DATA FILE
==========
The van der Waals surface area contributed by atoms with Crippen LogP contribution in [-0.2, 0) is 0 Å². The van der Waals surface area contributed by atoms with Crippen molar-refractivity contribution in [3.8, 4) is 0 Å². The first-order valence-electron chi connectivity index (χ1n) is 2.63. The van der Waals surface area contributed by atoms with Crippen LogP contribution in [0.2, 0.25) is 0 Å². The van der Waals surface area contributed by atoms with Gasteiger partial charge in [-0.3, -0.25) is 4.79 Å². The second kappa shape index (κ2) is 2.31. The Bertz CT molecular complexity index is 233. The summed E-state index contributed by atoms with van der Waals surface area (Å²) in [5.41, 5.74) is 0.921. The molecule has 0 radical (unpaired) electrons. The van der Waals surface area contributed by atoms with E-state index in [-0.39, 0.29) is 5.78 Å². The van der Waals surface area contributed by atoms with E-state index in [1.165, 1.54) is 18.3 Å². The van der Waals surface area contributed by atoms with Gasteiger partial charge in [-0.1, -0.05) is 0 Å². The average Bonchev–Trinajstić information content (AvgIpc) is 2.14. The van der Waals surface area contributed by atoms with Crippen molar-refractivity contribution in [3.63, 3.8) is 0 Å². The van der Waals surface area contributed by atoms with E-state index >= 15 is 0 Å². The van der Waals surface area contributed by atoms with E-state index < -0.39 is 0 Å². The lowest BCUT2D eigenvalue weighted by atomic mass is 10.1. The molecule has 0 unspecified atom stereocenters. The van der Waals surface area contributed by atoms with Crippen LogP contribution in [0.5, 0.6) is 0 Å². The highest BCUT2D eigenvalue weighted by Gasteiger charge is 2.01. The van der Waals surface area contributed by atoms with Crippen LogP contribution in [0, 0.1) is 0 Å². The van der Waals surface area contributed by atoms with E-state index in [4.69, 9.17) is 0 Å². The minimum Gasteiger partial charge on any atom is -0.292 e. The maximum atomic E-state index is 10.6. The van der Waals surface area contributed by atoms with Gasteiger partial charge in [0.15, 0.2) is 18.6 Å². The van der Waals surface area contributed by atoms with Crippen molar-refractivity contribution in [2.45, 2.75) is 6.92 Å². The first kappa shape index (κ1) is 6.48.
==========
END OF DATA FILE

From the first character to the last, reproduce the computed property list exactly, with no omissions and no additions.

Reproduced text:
The van der Waals surface area contributed by atoms with Crippen LogP contribution in [-0.2, 0) is 0 Å². The van der Waals surface area contributed by atoms with Crippen molar-refractivity contribution in [3.8, 4) is 0 Å². The first-order valence-electron chi connectivity index (χ1n) is 2.63. The van der Waals surface area contributed by atoms with Crippen LogP contribution in [0.2, 0.25) is 0 Å². The van der Waals surface area contributed by atoms with Gasteiger partial charge in [-0.3, -0.25) is 4.79 Å². The second kappa shape index (κ2) is 2.31. The Bertz CT molecular complexity index is 233. The summed E-state index contributed by atoms with van der Waals surface area (Å²) in [5.41, 5.74) is 0.921. The molecule has 0 radical (unpaired) electrons. The van der Waals surface area contributed by atoms with E-state index in [-0.39, 0.29) is 5.78 Å². The van der Waals surface area contributed by atoms with E-state index in [1.165, 1.54) is 18.3 Å². The van der Waals surface area contributed by atoms with Gasteiger partial charge in [-0.1, -0.05) is 0 Å². The average Bonchev–Trinajstić information content (AvgIpc) is 2.14. The van der Waals surface area contributed by atoms with Crippen molar-refractivity contribution in [3.63, 3.8) is 0 Å². The van der Waals surface area contributed by atoms with E-state index >= 15 is 0 Å². The van der Waals surface area contributed by atoms with E-state index < -0.39 is 0 Å². The lowest BCUT2D eigenvalue weighted by atomic mass is 10.1. The molecule has 0 unspecified atom stereocenters. The van der Waals surface area contributed by atoms with Crippen LogP contribution in [0.5, 0.6) is 0 Å². The highest BCUT2D eigenvalue weighted by Gasteiger charge is 2.01. The van der Waals surface area contributed by atoms with Crippen LogP contribution in [0, 0.1) is 0 Å². The van der Waals surface area contributed by atoms with E-state index in [4.69, 9.17) is 0 Å². The minimum Gasteiger partial charge on any atom is -0.292 e. The maximum atomic E-state index is 10.6. The van der Waals surface area contributed by atoms with Gasteiger partial charge in [0.15, 0.2) is 18.6 Å². The van der Waals surface area contributed by atoms with Crippen molar-refractivity contribution in [2.45, 2.75) is 6.92 Å². The first kappa shape index (κ1) is 6.48.